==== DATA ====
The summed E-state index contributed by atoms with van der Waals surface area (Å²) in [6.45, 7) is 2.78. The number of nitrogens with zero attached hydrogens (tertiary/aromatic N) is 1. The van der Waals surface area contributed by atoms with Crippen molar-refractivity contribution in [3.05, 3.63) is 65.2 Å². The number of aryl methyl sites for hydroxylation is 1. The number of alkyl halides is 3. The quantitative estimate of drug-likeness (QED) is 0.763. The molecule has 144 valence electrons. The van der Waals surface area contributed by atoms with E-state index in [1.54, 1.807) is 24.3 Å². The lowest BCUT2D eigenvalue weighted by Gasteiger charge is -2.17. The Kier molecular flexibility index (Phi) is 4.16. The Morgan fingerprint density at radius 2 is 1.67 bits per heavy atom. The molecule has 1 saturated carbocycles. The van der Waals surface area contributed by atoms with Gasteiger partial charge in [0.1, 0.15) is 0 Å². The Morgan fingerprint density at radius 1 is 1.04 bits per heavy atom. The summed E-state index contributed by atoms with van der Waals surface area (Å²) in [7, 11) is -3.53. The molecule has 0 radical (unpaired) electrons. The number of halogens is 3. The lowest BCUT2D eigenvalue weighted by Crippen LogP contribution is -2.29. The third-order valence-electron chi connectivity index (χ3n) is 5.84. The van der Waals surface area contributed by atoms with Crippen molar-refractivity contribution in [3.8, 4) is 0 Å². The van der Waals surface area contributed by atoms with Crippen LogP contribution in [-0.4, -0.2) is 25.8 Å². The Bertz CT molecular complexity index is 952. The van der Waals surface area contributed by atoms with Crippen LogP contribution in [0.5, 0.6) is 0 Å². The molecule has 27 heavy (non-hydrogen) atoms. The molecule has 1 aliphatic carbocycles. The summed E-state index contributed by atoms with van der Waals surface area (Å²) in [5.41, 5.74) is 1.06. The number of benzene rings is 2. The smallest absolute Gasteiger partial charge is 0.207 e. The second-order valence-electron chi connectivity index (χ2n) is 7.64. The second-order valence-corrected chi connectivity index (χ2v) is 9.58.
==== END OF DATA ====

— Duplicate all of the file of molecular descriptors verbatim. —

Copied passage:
The summed E-state index contributed by atoms with van der Waals surface area (Å²) in [6.45, 7) is 2.78. The number of nitrogens with zero attached hydrogens (tertiary/aromatic N) is 1. The van der Waals surface area contributed by atoms with Crippen molar-refractivity contribution in [3.05, 3.63) is 65.2 Å². The number of aryl methyl sites for hydroxylation is 1. The number of alkyl halides is 3. The quantitative estimate of drug-likeness (QED) is 0.763. The molecule has 144 valence electrons. The van der Waals surface area contributed by atoms with E-state index in [1.54, 1.807) is 24.3 Å². The lowest BCUT2D eigenvalue weighted by Gasteiger charge is -2.17. The Kier molecular flexibility index (Phi) is 4.16. The Morgan fingerprint density at radius 2 is 1.67 bits per heavy atom. The molecule has 1 saturated carbocycles. The van der Waals surface area contributed by atoms with Gasteiger partial charge in [0.1, 0.15) is 0 Å². The Morgan fingerprint density at radius 1 is 1.04 bits per heavy atom. The summed E-state index contributed by atoms with van der Waals surface area (Å²) in [7, 11) is -3.53. The molecule has 0 radical (unpaired) electrons. The number of halogens is 3. The lowest BCUT2D eigenvalue weighted by Crippen LogP contribution is -2.29. The third-order valence-electron chi connectivity index (χ3n) is 5.84. The van der Waals surface area contributed by atoms with Crippen molar-refractivity contribution in [3.8, 4) is 0 Å². The van der Waals surface area contributed by atoms with Crippen LogP contribution in [-0.4, -0.2) is 25.8 Å². The Bertz CT molecular complexity index is 952. The van der Waals surface area contributed by atoms with Crippen LogP contribution in [0.5, 0.6) is 0 Å². The molecule has 27 heavy (non-hydrogen) atoms. The molecule has 1 aliphatic carbocycles. The summed E-state index contributed by atoms with van der Waals surface area (Å²) in [5.41, 5.74) is 1.06. The number of benzene rings is 2. The smallest absolute Gasteiger partial charge is 0.207 e. The second-order valence-electron chi connectivity index (χ2n) is 7.64. The second-order valence-corrected chi connectivity index (χ2v) is 9.58.